While working part-time can reflect personal choices, the high share of female part-time employment may also stem from multiple constraints, including family and care-related reasons[6]. Research on gender pay gaps reports that one of the main reasons for the gap is due to the issue of women having a lower level of human capital and working fewer hours. While educational attainment is often higher amongst females, it does not offset the loss of work experience. Where females are working reduced hours this ultimately equates to less experience, reduced benefits value (pensions/bonuses which are usually linked as a percentage of basic salary) and therefore can generate an earnings gap that is greater that their male counterparts.


So how do we tackle the gender pay gap?

The proposed transparency measure of published wage surveys is not a useful mechanism for tackling gender pay gaps as it oversimplifies a complex issue. It not only puts an administrative burden on employers but may report a gap where justifiable reasons are at play rather than discriminatory behaviour. It may be a useful diagnostic tool to start conversations in the organisation but it will not address or solve the fundamental issues causing the gender pay gap.


The debate needs to be focused on the real issues and the structural and cultural changes we need to make as a country if we are serious about tapping into the full potential of our male and female talent. Some of those changes include:


  • Addressing the gender norms and stereotypes that remain regarding educational subject choices and career decisions of men and women. To see real progress, we need to challenge occupational stereotypes by encouraging more women into male dominated industries and investing in careers advice that provides real information and options to students. This requires interventions in teacher training, career guidance and raising awareness in parents and students alike.
  • Changing the socialisation of men and women, boys and girls regarding what a successful male or female looks like. The current model, which even in dual career couples sees women as the primary caregivers, fails to enable either gender to act outside gender norms without a backlash. In reality the backlash towards men is even more severe as a female temporarily stepping back from her career progression for a caring role is still seen as an acceptable or good female, whereas men report greater pressure and a narrower definition of masculinity, and if they step back believe often they are viewed negatively by other men, a “lesser man”[7]. This needs to begin by addressing gender stereotyped norms with children and young people.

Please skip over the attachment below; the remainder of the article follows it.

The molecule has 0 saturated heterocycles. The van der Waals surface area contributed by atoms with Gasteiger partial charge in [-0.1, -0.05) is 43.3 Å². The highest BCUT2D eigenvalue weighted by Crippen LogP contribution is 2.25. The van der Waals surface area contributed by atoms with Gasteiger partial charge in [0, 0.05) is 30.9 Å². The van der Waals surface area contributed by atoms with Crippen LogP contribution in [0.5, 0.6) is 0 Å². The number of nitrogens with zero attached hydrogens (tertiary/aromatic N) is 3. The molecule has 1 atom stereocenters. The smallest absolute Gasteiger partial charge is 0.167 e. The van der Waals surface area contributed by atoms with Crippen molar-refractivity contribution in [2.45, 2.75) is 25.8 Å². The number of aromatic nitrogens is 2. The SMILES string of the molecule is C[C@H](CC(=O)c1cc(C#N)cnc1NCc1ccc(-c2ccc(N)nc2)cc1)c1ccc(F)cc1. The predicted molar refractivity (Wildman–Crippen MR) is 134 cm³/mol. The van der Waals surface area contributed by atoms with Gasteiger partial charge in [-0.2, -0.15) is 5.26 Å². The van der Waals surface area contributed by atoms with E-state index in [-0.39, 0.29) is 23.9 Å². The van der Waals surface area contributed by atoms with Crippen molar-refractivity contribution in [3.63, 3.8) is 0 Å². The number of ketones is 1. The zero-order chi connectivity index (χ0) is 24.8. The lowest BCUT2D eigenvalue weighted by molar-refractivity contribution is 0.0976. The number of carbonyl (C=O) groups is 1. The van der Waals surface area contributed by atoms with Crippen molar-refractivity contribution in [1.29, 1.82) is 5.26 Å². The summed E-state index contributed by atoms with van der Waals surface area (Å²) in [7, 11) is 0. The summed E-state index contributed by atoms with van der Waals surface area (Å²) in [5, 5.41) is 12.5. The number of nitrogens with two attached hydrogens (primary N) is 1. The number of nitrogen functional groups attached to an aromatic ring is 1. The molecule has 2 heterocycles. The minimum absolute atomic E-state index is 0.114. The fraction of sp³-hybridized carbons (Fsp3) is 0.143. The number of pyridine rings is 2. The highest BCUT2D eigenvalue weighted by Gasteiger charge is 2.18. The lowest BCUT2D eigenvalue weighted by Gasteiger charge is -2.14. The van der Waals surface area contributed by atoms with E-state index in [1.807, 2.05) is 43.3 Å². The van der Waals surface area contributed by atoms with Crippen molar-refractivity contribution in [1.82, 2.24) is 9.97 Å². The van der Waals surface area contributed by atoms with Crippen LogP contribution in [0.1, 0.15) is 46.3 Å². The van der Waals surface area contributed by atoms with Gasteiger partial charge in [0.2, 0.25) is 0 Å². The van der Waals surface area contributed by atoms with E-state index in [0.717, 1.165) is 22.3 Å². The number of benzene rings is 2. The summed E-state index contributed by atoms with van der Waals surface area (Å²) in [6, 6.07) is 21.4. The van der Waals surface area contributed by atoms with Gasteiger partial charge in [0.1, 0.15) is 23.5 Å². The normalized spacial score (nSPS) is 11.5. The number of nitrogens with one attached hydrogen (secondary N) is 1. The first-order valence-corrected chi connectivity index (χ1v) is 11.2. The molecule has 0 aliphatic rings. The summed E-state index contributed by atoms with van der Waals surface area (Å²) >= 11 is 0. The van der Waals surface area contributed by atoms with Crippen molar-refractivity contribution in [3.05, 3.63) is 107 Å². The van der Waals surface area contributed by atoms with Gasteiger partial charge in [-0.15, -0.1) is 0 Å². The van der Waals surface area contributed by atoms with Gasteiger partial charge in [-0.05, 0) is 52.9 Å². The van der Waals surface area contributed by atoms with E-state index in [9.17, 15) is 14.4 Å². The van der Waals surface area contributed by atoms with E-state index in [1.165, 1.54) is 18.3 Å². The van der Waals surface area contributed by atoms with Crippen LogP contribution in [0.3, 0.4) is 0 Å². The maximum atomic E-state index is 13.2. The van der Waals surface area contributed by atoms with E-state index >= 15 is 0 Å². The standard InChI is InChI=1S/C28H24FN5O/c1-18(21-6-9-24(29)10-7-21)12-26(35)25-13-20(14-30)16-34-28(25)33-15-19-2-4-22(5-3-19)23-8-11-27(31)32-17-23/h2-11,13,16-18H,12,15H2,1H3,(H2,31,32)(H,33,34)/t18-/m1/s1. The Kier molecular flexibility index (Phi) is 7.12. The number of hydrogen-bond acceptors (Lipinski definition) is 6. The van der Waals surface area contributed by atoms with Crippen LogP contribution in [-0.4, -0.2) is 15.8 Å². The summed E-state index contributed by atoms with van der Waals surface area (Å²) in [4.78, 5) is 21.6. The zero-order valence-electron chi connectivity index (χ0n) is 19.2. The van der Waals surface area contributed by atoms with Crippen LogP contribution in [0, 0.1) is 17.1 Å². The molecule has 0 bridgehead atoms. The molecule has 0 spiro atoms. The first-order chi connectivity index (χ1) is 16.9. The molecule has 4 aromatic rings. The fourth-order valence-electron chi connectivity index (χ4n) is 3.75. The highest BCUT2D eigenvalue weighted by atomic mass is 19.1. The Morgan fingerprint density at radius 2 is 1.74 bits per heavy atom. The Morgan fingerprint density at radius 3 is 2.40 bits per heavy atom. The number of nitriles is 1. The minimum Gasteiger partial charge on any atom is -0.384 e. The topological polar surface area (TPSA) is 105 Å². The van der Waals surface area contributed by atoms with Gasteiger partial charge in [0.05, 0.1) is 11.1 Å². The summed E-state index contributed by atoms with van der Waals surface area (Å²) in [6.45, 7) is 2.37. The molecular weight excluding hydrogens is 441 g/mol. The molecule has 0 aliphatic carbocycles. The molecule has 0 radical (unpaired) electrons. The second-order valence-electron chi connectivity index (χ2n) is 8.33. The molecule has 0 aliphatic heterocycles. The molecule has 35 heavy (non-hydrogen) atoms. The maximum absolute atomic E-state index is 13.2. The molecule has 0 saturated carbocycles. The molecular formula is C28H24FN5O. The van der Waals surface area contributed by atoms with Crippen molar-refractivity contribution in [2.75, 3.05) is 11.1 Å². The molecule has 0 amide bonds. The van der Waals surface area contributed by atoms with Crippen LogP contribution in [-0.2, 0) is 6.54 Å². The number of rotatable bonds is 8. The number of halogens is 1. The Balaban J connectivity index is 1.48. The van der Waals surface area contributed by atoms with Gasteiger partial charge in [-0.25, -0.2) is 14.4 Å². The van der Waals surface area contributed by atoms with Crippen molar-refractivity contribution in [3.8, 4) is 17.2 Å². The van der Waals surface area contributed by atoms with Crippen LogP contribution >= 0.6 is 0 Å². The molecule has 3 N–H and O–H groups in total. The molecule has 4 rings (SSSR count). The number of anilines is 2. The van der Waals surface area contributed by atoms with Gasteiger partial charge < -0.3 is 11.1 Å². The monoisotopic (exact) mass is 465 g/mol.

• Addressing the provision of high-quality, available, affordable childcare facilities, out of hours care arrangements and other public services should be strengthened by government and public authorities. There are a number of specific interventions required to tackle costs, availability and quality within the early education and childcare sector[8].
  • Challenging the experiences of career returners and ensuring that the period of time they have stepped away from their career does not relegate them to a position much lower than they left or find them unable to recover from such a break. Career returner programmes may bridge the gap for individuals and organisations to address this challenge.

[1] Employers have a key role to play in eliminating unjustified pay inequalities and a responsibility to comply with the legislation on the subject where there is ample redress if discrimination has occurred.




[4] Stewart 2013

[5] For further details Ibec (2016) Labour Market Participation of Women.

[6] Employment and Social Developments in Europe Report 2013 — ESDE 2013: pp 185

[7] The Economist (June/July 2017), The Man Trap. Pp 90-95.

[8] Ibec (2016) Labour Market Participation of Women.